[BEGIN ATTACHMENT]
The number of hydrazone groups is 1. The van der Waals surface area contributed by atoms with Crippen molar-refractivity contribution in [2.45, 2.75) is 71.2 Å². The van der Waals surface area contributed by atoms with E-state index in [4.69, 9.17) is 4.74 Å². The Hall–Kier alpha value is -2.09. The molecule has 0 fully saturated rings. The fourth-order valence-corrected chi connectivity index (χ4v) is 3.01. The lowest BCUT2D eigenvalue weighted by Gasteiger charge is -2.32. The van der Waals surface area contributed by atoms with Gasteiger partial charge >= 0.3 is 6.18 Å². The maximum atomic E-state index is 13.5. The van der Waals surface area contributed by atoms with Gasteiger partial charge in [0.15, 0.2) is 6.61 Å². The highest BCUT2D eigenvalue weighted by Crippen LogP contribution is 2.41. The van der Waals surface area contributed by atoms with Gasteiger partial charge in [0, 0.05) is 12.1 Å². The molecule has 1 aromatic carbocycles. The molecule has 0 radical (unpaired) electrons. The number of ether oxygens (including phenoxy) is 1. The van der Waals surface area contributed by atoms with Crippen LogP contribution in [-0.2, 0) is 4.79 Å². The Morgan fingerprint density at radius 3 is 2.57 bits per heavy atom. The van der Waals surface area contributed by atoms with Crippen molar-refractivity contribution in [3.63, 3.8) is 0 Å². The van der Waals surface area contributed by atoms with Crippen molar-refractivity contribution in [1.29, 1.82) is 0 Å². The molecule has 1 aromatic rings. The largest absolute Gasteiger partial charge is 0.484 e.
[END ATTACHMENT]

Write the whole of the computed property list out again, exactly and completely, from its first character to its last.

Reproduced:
The number of hydrazone groups is 1. The van der Waals surface area contributed by atoms with Crippen molar-refractivity contribution in [2.45, 2.75) is 71.2 Å². The van der Waals surface area contributed by atoms with E-state index in [4.69, 9.17) is 4.74 Å². The Hall–Kier alpha value is -2.09. The molecule has 0 fully saturated rings. The fourth-order valence-corrected chi connectivity index (χ4v) is 3.01. The lowest BCUT2D eigenvalue weighted by Gasteiger charge is -2.32. The van der Waals surface area contributed by atoms with Gasteiger partial charge >= 0.3 is 6.18 Å². The maximum atomic E-state index is 13.5. The van der Waals surface area contributed by atoms with Gasteiger partial charge in [0.15, 0.2) is 6.61 Å². The highest BCUT2D eigenvalue weighted by Crippen LogP contribution is 2.41. The van der Waals surface area contributed by atoms with Gasteiger partial charge in [0, 0.05) is 12.1 Å². The molecule has 1 aromatic carbocycles. The molecule has 0 radical (unpaired) electrons. The number of ether oxygens (including phenoxy) is 1. The van der Waals surface area contributed by atoms with Crippen LogP contribution in [-0.2, 0) is 4.79 Å². The Morgan fingerprint density at radius 3 is 2.57 bits per heavy atom. The van der Waals surface area contributed by atoms with Crippen molar-refractivity contribution in [3.63, 3.8) is 0 Å². The van der Waals surface area contributed by atoms with Crippen molar-refractivity contribution in [1.29, 1.82) is 0 Å². The molecule has 1 aromatic rings. The largest absolute Gasteiger partial charge is 0.484 e.